As this is the last week of the quarter there will be no Change Seminar on

However, we are excited to be hosting Jacki O'Neill
<> from Microsoft
Research India on Wednesday. Jacki works with the Technology for Emerging
group and will joining us to talk about her ethnographic work on financial
services for low income communities in India.

*What: *Accessible financial services for low income communities
*Who: *Jacki O'Neill
*When: *Wednesday 3:30pm
*Where: *CSE 691


In this presentation, I will describe the findings of an ethnographic study
which set out to examine the impact of using mobile money, rather than
cash, to make loan payments in a low income setting. The setting in
question involves a social enterprise, Three Wheels United (TWU), which
helps auto-rickshaw drivers take out loans with the bank to buy their
auto-rickshaws. TWU collects loan payments from drivers on a daily and
weekly basis since drivers earn a low, unpredictable, daily wage primarily
in cash and are therefore rarely able to save up enough to make monthly
loan payments. Payments are made through cash or Airtel Money, providing a
unique opportunity to compare the two systems in action, and TWU wanted to
understand the implications of scaling up the Airtel Money payments as a
route to streamlining their operations. The problem was initially specified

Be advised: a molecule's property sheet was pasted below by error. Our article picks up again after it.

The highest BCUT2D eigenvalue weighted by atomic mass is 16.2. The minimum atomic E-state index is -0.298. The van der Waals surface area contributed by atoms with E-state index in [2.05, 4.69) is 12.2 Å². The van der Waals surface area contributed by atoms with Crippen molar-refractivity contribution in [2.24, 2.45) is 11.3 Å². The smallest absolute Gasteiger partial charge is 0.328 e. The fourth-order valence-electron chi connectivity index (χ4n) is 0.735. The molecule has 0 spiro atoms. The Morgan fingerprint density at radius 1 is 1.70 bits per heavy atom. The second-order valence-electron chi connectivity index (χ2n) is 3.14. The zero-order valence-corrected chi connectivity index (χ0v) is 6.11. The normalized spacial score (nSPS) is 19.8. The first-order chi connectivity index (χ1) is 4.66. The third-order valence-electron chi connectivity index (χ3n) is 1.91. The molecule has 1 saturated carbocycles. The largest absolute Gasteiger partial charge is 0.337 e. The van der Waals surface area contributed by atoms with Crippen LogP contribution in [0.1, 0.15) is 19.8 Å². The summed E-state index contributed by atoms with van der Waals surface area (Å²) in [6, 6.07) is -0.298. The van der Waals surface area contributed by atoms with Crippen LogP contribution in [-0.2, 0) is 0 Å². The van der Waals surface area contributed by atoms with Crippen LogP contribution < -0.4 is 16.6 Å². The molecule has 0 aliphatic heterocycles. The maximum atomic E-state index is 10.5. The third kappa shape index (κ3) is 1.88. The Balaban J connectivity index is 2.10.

as one of payment mechanism, however our study revealed that there is an
additional loan management problem irrespective of whether drivers pay by
cash or Airtel Money. Whilst we did not find opportunities to intervene
around the payment mechanism, we identified a clear opportunity to help
drivers and collectors manage their loans. To this end we are using an
iterative user-centred design process to build an intermediated smart-phone
app to be used by collectors *with* drivers to help manage their loans and
build financial capability. The idea is to provide more information,
combined with motivators, nudges and social competition to help make the
impact of today’s decision on the loan more salient. I will describe how we
are currently wrestling with the competing demands of flexibility vs.
simplicity and usability. I will end with a few reflections on mobile money
as a route to financial inclusion.


Dr Jacki O’Neill is an experienced Human-Computer Interaction (HCI)
researcher. She uses ethnomethodologically-informed ethnography to inspire
the design of innovative technologies, which aim to be both useful and
usable since they take into account users situated practices. She joined
the Technologies for Emerging Markets (TEM) area at Microsoft Research
India in Jan 2014. She was previously a Principal Scientist and Ethnography
Champion for Xerox’s Innovation Group, based at Xerox Research Centre
Europe. She is passionate about the design of technologies which capitalize
on people’s skills and capabilities, whether at work, at home, for health,
education or play.
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